Anna Wilkinson, a general practitioner-oncologist at the Ottawa Hospital Cancer Centre (archived here), said terminology is shifting from calling such instances "false positives" to "imaging recall."

"The mammogram was done, there's not quite enough information on the mammogram and a woman is asked to come back for some further imaging," Wilkinson said. "We're not telling these women that they have cancer."

She said such patients may repeat a mammogram or receive an ultrasound before progressing to a biopsy recommendation to determine a cancer diagnosis.

According to British Columbia Cancer, about nine percent of people will require additional diagnostic testing after their mammogram (archived here). However, 95 percent of recalled patients do not receive a breast cancer diagnosis (archived here).

Low radiation risk

The posts also warn against compression of the breast and claim: "Very sensitive mammary tissue is bombarded with radioactive radiation!!"

Paula Gordon, a radiology professor at the University of British Columbia (archived here), told AFP in November 2023 that while compression during a mammogram can be uncomfortable, it is quick.

"Compression is necessary during a mammogram to expand the tissue and detect cancers, but also to refine the breast to require less radiation," she said.

A 2013 Swedish study assessing whether compression could shed circulating tumor cells found no evidence for such a phenomenon and concluded that mammograms are not dangerous (archived here).

Health Canada says the body can repair cells that may be damaged by the radiation dose received during a mammogram.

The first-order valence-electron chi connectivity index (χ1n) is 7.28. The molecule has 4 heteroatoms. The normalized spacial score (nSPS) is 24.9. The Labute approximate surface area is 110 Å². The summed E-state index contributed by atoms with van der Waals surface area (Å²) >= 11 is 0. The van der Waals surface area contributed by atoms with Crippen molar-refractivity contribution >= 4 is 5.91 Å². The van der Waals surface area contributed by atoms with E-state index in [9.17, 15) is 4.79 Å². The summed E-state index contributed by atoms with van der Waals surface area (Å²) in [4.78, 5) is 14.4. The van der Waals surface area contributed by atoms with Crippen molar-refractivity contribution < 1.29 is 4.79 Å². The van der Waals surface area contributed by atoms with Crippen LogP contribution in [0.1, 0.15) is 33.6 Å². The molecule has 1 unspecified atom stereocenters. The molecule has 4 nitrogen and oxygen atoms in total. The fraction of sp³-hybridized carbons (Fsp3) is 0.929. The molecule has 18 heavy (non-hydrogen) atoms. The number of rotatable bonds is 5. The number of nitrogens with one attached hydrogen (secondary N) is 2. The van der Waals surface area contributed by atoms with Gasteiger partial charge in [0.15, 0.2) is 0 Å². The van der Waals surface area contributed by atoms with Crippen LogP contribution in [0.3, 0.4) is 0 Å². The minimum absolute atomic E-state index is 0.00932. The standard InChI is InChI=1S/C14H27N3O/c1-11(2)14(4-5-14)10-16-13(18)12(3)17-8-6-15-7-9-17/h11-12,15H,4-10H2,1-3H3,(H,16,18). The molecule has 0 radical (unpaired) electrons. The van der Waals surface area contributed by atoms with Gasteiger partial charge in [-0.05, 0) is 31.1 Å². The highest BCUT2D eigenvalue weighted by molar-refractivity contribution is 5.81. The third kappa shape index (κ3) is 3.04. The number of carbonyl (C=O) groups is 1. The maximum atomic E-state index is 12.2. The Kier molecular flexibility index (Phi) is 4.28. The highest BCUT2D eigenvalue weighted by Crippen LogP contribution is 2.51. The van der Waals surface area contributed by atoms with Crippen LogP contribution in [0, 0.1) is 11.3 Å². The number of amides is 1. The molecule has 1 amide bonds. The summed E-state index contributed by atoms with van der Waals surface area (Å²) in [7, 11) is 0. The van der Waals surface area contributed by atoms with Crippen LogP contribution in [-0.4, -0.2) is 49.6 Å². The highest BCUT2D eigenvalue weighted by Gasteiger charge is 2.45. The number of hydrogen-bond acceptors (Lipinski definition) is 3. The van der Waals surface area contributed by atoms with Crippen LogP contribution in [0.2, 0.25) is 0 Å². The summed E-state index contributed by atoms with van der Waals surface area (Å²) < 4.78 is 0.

"The benefit of early diagnosis and treatment for breast cancer far outweighs the risk of the small amount of radiation received during a mammogram," the agency says online (archived here).

'Overdiagnosis'

Wilkinson of the Ottawa Hospital also refuted claims that mammography leads to "overdiagnosis," or cases where patients are told to fight cancers that would not have caused harm if left untreated.

"It's very rare that there are cancers that don't grow or don't do anything or go away," she said.

Wilkinson pointed out that when the disease is caught early, patients have "higher survival rates than later-stage breast cancer, and the treatments you have to go through are much less intensive."

She said misinformation about mammography often traces back to the Canadian National Breast Screening Study performed in the 1980s (archived here).

The paper concluded mammograms generally do not reduce mortality rates and that patients are "overdiagnosed." However, its methodology has since been questioned because participants suspected of already having breast cancer were placed in the mammography control group (archived here and here).

"It's the only trial that has more breast cancers in the screening arm than the non-screening arm. And it's the only trial that showed harm with mammography and not benefit," Wilkinson said.

Other studies have examined overdiagnosis, particularly in patients older than 70, and advised doctors to consider personal risk factors when recommending additional screening (archived here). France's National Cancer Institute says researchers continue to work to identify slow-progressing cancers in order to offer appropriate treatment (archived here).

AFP has previously debunked claims that mammography is dangerous here.

May 29, 2024 Paragraph 18 was updated to clarify Anna Wilkinson's title